The Math Forum

Ask Dr. Math - Questions and Answers from our Archives
Associated Topics || Dr. Math Home || Search Dr. Math

Squares and Triangles: a Proof

Date: 8/23/96 at 4:59:13
From: Anonymous
Subject: Squares and triangles

Two points P and Q lie within or on the boundary of a square of side 
1 metre, one corner of which is at O. Prove that the length of at 
least one of the lines OP, PQ, and QO must be less than or equal to
   {sqrt(6 ) -  sqrt(2)} metres.

Date: 8/23/96 at 8:20:3
From: Doctor Anthony
Subject: Re: Squares and triangles

By symmetry we have the worst situation when all three sides of the 
triangle are the same length, for if any side is less than the others 
you would increase it to try to get beyond the limit that might apply.  
We therefore consider an equilateral triangle with one vertex at O, 
and points P and Q on the opposite pair of sides of the square from O.  
By simple trigonometry, we have 

   OP * cos(15) = 1,  so 
   OP = 1/cos(15)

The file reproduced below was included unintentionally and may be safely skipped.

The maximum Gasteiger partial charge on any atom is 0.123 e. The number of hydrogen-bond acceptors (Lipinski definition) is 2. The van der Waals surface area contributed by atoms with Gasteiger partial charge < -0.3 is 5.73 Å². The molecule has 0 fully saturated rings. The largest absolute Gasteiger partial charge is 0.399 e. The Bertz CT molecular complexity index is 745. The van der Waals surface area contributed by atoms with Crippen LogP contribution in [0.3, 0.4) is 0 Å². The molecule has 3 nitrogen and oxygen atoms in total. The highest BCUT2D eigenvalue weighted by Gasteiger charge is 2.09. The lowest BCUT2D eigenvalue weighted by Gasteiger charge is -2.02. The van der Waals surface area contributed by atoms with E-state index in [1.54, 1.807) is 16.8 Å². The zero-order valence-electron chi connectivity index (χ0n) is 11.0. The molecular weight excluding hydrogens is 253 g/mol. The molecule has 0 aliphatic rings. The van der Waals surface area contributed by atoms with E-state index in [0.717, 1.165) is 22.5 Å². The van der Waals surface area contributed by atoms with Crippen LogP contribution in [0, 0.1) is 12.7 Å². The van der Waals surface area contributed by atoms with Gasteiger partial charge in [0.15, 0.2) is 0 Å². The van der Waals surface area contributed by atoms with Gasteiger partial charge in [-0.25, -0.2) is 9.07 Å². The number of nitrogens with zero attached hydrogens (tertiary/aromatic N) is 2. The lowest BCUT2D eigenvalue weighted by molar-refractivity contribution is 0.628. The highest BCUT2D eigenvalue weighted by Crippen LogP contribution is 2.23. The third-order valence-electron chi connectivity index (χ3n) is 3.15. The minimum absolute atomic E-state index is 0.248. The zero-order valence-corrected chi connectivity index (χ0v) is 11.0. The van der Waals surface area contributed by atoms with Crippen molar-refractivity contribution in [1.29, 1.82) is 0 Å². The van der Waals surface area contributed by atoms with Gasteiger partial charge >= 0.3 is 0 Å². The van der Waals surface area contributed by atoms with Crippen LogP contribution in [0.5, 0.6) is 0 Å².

and we must find cos(15) in surd form

Using the double angle formula 

   cos(2A) = 2cos^2(A) - 1
   cos(30) = 2cos^2(15) - 1
   sqrt(3)/2 = 2cos^2(15) - 1
   2cos^2(15) = 1 + sqrt(3)/2  and 
   cos^2(15) = 1/2 + sqrt(3)/4
             = {2+sqrt(3)}/4.


   OP = 1/cos(15) = 2/sqrt{2+sqrt(3)}.
At this stage we must simplify sqrt{2+sqrt(3)}.
We put this equal to sqrt(a) + sqrt(b).

Squaring both sides:

   2 + sqrt(3) = a + b + 2sqrt(ab).  

Now equate rational and irrational parts:


   a + b = 2 and 2sqrt(ab) = sqrt(3) or 4ab = 3.

Solving these equations for a and b, we get a = 3/2 and b = 1/2.
So now 

   OP = 2/{sqrt(3/2) + sqrt(1/2)}.

Multiply top and bottom by sqrt(3/2)-sqrt(1/2) and we get

   OP = 2{sqrt(3/2)-sqrt(1/2)}/{(3/2)-(1/2)}
      = sqrt(6) - sqrt(2).    QED

-Doctor Anthony,  The Math Forum
 Check out our web site!   
Associated Topics:
High School Trigonometry

Search the Dr. Math Library:

Find items containing (put spaces between keywords):
Click only once for faster results:

[ Choose "whole words" when searching for a word like age.]

all keywords, in any order at least one, that exact phrase
parts of words whole words

Submit your own question to Dr. Math

[Privacy Policy] [Terms of Use]

Math Forum Home || Math Library || Quick Reference || Math Forum Search

Ask Dr. MathTM
© 1994- The Math Forum at NCTM. All rights reserved.